seem to capture regardless of which WB setting I used. In the end I settled for switching between
"Sunlight" and "Auto" with a smattering of more exotic settings thrown in for variety. The
photographer I compared notes with was also using long exposures, achieved by stopping the lens way
down and using a very low ISO, so towards the end I tried that approach with unfortunate results.
It turns out that the 18-105 DX lens has problems with flare at high f-stops. When I shot at f18
and above with a strong highlight in or near the frame, the images were ruined by small pale circles
which increased in frequency and decreased in size as the f-stop increased. A shot which would have
no discernible flare at f11 or f13 would be littered with pale spots at f22. Unfortunately I didn't
figure out the cause of the spots until later, and as a result ruined probably a third of my photos,
particularly in the upper canyon where I used high f-stops almost exclusively. And using long
exposures didn't even seem to make much difference with color saturation either, though I need to
experiment a little more with that. The tripod and ballhead, on the other hand, were again
terrific. I could achieve any angle I wanted quickly and easily. The ballhead held the camera
perfectly stable and the quick-release meant that I could pack up and move, or re-orient the camera
from horizontal to vertical, in a flash.
Having found my photos from last time somewhat cluttered, I looked for simpler compositions this
time. Inspecting them on the camera viewfinder I was somewhat disappointed but once I got them onto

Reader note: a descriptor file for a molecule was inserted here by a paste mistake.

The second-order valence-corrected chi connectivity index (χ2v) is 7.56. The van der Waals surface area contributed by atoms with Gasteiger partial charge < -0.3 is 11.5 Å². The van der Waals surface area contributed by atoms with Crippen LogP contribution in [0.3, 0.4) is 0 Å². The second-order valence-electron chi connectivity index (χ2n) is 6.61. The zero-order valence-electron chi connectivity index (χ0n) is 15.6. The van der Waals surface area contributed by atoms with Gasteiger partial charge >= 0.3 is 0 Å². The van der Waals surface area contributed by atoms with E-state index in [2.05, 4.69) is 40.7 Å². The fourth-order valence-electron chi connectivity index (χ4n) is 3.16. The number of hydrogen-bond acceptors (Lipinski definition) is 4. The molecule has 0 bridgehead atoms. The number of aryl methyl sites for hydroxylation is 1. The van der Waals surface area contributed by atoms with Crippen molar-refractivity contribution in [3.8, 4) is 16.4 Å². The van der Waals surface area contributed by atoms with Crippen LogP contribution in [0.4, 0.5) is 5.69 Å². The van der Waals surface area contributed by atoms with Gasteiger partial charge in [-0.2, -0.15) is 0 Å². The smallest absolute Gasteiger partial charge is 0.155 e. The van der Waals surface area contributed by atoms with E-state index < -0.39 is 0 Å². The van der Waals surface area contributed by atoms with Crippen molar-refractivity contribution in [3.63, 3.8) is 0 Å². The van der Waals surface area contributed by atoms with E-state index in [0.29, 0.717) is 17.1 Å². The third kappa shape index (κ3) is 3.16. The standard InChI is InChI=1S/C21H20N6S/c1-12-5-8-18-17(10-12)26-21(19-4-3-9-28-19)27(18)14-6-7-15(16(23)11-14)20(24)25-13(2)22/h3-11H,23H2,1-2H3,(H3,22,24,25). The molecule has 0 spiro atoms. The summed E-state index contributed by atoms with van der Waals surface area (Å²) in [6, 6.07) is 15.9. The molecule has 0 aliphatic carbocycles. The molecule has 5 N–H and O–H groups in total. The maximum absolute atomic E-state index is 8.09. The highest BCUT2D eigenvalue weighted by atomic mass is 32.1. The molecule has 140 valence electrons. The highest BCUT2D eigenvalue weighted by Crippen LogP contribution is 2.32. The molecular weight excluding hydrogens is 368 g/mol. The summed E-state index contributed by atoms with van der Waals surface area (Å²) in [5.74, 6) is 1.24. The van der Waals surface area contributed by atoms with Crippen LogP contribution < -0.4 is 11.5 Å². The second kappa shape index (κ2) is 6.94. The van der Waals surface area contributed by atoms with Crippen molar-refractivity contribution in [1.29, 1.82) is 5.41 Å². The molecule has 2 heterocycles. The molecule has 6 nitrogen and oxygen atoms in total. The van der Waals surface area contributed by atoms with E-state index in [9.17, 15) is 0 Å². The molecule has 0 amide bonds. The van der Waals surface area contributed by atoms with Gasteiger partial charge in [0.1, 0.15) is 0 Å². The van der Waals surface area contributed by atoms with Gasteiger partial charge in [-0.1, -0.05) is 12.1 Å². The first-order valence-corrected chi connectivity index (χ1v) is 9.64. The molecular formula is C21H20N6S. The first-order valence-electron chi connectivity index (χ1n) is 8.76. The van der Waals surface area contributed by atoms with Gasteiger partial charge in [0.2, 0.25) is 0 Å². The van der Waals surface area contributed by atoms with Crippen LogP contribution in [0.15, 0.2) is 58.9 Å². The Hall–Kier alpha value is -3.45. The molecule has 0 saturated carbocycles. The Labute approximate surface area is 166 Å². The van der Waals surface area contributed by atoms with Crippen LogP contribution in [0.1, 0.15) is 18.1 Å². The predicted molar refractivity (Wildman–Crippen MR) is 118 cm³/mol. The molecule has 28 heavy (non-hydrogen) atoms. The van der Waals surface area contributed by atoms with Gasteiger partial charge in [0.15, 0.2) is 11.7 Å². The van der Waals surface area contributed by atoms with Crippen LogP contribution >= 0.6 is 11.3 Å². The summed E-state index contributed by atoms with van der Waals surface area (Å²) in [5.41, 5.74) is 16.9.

the computer, I was much happier with the results
Upper Antelope Canyon Photo Gallery
In a state of aesthetic fatigue after three hours in Lower Antelope Canyon, we drove across the
street and signed up for a tour of Upper Antelope Canyon. With two couples from Texas and a young
man from Norway we piled into the canopied bed of something like a pickup truck and rode up the wash
with our tour guide from Antelope Canyon Navajo
. I recalled his name as Mike but the card he gave me says Dalvin Etsitty 928-698-3384.
Except while he was actually driving us up and and down the sandy wash, Mike/Dalvin kept us
entertained with a nonstop narrative of facts and stories about the canyon, the area and tribal
history, politics and lore. Engaged in looking for photos, I didn't pay much attention to his
patter and at times even found it annoying; I wanted to be experiencing the canyon itself rather
than standing outside the entrance listening to our guide tell tall tales. Our time in the canyon
was too brief as it was. At one point Mike/Dalvin offered to help me with the settings on the
camera; after a couple of minutes of frenetic button pushing, he handed the camera back to me.
Manual mode, sunlight white balance, extra low ISO and high f-stop was essentially what he set up.
I didn't do very well with it. Due to the high f-stops lots of shots were littered with flare
spots, and due to the very long exposures, many of the others were blurred. I think maybe I didn't
tighten down the ballhead enough. For future reference, next time I would use ISO 200, Manual mode,
Sunlight white balance, f11 and 2-second self timer, and of course, tight down the ballhead so the
lens didn't move during the resulting 1/4 - 2 second exposures.
The canyon itself is more open and spacious inside and much darker than Lower Antelope. Fluted
walls of dark reddish sandstone rise directly from a flat sandy floor then close in overhead
allowing, during midday from spring to fall, a few beams of sunlight to reach down inside.
Upper Antelope entrance
Reflected light echoes in hot orange, red and yellow hues on the walls high overhead. It was truly
an awe-inspiring place, less massive than Buckskin Gulch but incredibly beautiful. It was crowded
though. Clumps of people, many lugging tripods and photo gear, huddled around guides who were